The Tab thanks Correspondent Donna Brown, for her service these past 37 years, with best wishes for her future. Donna wrote “Around Markle” from, in her words, “the beginning of the Tab,” informing readers about happenings for and about her “Folks” in Markle. Since 1985, she never failed to send her article well in advance of her deadline. She was a dedicated writer. The Tab’s staff and management have been fortunate to have had Donna as a colleague from its earliest issues. Her readers have learned much about her and her community through her contributions. Thoroughness and reliability were hallmarks of her writing.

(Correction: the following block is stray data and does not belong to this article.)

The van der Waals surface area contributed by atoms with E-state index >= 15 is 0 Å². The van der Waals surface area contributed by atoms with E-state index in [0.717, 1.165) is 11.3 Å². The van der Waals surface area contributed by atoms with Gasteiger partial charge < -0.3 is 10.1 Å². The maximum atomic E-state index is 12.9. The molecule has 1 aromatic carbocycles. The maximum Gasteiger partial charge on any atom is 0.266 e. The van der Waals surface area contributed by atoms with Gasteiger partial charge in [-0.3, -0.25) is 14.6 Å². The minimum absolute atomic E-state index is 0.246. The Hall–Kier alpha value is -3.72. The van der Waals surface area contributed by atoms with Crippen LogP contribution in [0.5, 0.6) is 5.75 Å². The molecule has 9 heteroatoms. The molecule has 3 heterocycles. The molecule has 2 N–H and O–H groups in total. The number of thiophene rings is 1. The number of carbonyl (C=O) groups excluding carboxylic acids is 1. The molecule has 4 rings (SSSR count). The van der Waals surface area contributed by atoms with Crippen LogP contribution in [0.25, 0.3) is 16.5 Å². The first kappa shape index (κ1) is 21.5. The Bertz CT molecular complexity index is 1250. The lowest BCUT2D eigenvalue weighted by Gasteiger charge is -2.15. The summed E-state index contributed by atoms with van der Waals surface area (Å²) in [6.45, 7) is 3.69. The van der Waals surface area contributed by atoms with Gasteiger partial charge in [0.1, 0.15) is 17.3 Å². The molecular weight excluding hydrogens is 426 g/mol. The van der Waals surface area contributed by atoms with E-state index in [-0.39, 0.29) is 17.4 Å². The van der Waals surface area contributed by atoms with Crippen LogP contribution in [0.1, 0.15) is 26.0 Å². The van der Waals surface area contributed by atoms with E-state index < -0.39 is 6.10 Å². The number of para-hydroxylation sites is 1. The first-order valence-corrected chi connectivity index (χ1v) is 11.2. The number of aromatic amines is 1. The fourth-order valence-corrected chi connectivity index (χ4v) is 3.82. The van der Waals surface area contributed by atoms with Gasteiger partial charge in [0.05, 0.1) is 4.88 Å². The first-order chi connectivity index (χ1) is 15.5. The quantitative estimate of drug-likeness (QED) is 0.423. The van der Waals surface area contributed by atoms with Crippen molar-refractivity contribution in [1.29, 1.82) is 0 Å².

Donna's final contribution: Hello Folks, Have you heard about the new corduroy pillow covers? They’re leaving headlines all over. I think this is an appropriate start to this article since it mentions a newspaper. I started writing the Markle News article for The Huntington Tab in 1985 while I was the Markle librarian, and 37 years later I’m now writing my last article. I’m retiring from the newspaper business. It has brought me joy to hear from people down through the years who read my column. I’ve received phone calls and letters from all over, even Alaska and Iceland when someone used the Tab for packing material in a gift box. Thank you so much for making me feel special with your kind comments. I’ve gone through a lot of life changes the past few years, and they have been challenging. This will be a new kind of challenge for me as I find things to do that aren’t work, to occupy my time. I’m looking forward to having more time to spend with my family and friends: visiting, playing games and working puzzles, and not spending time being frustrated with my computer when it doesn’t obey my commands. I would like to say Thank You to the editors at the TAB for allowing me to share my jokes and stories with you all these years. I wish you all a joyful holiday season. Always remember the best gift at Christmas was Jesus. Now that I will be a true retiree, laugh a little with me when you read about what it means to be retired. You know you’re a retiree when: 1. You and your teeth don’t sleep together. 2. You try to straighten out the wrinkles in your socks and discover you aren’t wearing any. 3. Your idea of a night out now is sitting on the patio. 4. Getting lucky means you remember where you left your car in the parking lot. 5. Everything hurts, and what doesn’t hurt; doesn’t work. 6. You sink your teeth into a steak, and they stay there. 7. You have more hair in your ears and nose than on your head. 8. You wonder how you could be over the hill when you don’t even remember being on top of it. Never lose your sense of humor because you grow old when you stop laughing. Take care and extend love to each other, Donna Brown